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J Hum Lact. 2013 Nov;29(4):547-55. doi: 10.1177/0890334413495450. Epub 2013 Jul 17.

Who pays for the health benefits of exclusive breastfeeding? An analysis of maternal time costs.

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  • 11Australian Centre for Economic Research on Health, College of Medicine, Biology and Environment, Australian National University, Canberra, Australia.



The benefits of exclusive breastfeeding, including public health cost savings, are widely recognized, but breastfeeding requires maternal time investments.


This study investigates the time taken to exclusively breastfeed at 6 months compared with not exclusively breastfeeding.


Time use data were examined from an Australian survey of new mothers conducted during 2005-2006. Data from 139 mothers with infants age 6 months were analyzed using chi-square tests of independence to examine socioeconomic and demographic characteristics and 2-sided t tests to compare average weekly hours spent on milk feeding, feeding solids, preparing feeds, and the total of these. The comparison was of exclusively breastfeeding mothers with other mothers. We also compared exclusively breastfeeding with partially breastfeeding and formula feeding mothers using a 1-way between-groups analysis of variance (ANOVA).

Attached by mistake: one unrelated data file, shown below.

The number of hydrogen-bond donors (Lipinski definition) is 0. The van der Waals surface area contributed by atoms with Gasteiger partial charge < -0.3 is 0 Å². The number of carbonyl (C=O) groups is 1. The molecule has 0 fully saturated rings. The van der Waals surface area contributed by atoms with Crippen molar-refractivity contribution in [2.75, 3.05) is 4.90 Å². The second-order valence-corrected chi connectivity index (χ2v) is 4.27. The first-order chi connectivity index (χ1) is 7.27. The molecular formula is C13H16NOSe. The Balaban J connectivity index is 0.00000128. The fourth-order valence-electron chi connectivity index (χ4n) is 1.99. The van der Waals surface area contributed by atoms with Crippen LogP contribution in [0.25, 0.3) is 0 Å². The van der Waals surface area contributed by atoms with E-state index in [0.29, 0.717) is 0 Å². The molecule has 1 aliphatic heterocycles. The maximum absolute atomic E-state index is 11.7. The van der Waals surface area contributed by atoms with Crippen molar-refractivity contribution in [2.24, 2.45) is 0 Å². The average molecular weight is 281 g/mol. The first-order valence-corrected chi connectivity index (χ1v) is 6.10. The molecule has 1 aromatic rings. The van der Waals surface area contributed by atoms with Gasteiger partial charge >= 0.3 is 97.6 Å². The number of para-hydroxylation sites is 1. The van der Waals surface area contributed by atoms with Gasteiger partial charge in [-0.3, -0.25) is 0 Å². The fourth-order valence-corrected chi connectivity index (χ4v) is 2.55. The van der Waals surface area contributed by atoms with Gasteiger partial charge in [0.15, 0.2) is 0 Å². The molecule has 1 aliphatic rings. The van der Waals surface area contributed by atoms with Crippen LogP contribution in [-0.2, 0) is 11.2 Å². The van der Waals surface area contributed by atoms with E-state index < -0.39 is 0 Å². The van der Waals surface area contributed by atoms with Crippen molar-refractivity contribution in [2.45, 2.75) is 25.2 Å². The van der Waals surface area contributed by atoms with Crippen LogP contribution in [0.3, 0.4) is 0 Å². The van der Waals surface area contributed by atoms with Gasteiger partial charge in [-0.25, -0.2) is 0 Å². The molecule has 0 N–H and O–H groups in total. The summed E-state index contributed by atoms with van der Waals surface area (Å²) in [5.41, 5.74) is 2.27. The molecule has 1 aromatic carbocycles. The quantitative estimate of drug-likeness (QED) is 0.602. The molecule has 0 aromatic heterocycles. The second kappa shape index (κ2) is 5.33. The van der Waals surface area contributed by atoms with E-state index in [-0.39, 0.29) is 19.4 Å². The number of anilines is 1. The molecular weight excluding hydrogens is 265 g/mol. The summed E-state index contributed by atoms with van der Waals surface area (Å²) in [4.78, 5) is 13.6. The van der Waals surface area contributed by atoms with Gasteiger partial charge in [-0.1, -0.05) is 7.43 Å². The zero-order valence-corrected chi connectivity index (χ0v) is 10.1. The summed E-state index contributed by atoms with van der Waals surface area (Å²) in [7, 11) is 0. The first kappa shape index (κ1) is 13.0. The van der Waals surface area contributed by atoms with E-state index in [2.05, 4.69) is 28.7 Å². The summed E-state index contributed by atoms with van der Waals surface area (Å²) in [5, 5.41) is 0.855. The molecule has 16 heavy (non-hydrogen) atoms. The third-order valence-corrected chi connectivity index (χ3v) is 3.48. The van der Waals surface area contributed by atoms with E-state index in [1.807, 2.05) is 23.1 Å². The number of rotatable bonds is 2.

The exclusively breastfeeding (vs other) mothers spent 7 hours extra weekly on milk feeding their infants but 2 hours less feeding solids. These differences were statistically significant. ANOVA revealed significant differences between exclusively breastfeeding mothers, breastfeeding mothers who had introduced solids, and mothers who fed any formula, in time spent feeding milk, and solids, and preparing feeds.


Exclusive breastfeeding is time intensive, which is economically costly to women. This may contribute to premature weaning for women who are time-stressed, lack household help from family, or cannot afford paid help. Gaining public health benefits of exclusive breastfeeding requires strategies to share maternal lactation costs more widely, such as additional help with housework or caring for children, enhanced leave, and workplace lactation breaks and suitable child care.


breastfeeding; breastfeeding/economics; costs and cost analysis; evolution; gender equity; maternal employment; time factors

[PubMed - indexed for MEDLINE]
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